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The gravure process has its origins in the early seventeenth century when the intaglio printing process was developed to replace woodcuts in illustrating the best books of the time. In early intaglio printing, illustrations were etched on metal, inked, and pressed on paper. Gravure, still also known as intaglio printing, makes use of the ability of ink to adhere to a slight scratch or depression on a polished metal plate.
Currently, the dominant gravure printing process, referred to as rotogravure, employs web presses equipped with a cylindrical plates (image carrier). A number of other types of gravure presses are currently in use. Rotary sheet-fed gravure presses are used when high quality pictorial impressions are required. They find limited use, primarily in Europe. Intaglio plate printing presses are used in certain specialty applications such as printing currency and in fine arts printing. Offset gravure presses are used for printing substrates with irregular surfaces or on films and plastics.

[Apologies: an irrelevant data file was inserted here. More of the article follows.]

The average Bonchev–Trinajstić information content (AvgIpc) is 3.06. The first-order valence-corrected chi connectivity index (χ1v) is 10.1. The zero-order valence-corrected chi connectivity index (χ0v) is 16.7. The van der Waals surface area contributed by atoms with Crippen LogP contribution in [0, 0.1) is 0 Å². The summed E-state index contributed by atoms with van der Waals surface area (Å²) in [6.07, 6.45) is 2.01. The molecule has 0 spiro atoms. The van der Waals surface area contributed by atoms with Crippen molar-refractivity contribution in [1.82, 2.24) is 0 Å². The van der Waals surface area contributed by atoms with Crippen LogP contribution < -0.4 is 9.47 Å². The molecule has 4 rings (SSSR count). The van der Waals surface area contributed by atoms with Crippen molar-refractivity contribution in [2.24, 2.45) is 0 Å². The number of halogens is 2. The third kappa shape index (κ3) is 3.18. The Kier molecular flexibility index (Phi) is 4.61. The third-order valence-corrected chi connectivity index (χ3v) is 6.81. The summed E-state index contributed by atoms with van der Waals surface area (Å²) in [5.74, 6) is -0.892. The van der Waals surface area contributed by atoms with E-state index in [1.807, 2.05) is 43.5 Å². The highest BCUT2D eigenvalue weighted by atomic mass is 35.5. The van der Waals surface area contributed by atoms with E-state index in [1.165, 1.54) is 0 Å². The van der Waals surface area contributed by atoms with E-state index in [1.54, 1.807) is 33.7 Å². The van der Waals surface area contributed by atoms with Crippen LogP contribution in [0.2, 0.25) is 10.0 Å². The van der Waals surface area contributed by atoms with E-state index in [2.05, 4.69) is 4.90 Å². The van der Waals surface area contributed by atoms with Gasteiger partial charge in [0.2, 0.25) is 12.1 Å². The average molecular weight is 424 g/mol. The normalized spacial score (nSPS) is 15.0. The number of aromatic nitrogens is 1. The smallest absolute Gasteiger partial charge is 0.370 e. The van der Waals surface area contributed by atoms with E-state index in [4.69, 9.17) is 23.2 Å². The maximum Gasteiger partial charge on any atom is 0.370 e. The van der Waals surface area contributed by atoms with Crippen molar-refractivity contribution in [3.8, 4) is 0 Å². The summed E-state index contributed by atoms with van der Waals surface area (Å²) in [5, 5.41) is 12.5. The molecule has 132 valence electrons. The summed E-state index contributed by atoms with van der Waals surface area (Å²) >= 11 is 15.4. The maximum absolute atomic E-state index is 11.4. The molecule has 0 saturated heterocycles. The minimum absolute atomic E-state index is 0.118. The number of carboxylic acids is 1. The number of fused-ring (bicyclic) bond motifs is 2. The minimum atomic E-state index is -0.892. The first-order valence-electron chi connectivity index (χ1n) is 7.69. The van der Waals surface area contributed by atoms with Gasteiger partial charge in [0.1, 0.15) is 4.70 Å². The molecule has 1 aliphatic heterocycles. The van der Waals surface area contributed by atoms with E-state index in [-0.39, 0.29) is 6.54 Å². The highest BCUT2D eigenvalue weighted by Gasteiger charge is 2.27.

Today almost all gravure printing is done using engraved copper cylinders protected from wear by the application of a thin electroplate of chromium. The cylinders (image carrier) used in rotogravure printing can be from three inches in diameter by two inch wide to three feet in diameter by 20 feet wide. Publication presses are from six to eight feet wide while presses used for printing packaging rarely exceed five feet. in width. Product gravure presses show great variation in size, ranging from presses with cylinders two inches wide, designed to print wood grain edge trim, to cylinders 20 feet wide, designed to print paper towels. The basics of Gravure printing is a fairly simple process which consists of a printing cylinder, a rubber covered impression roll, an ink fountain, a doctor blade, and a means of drying the ink.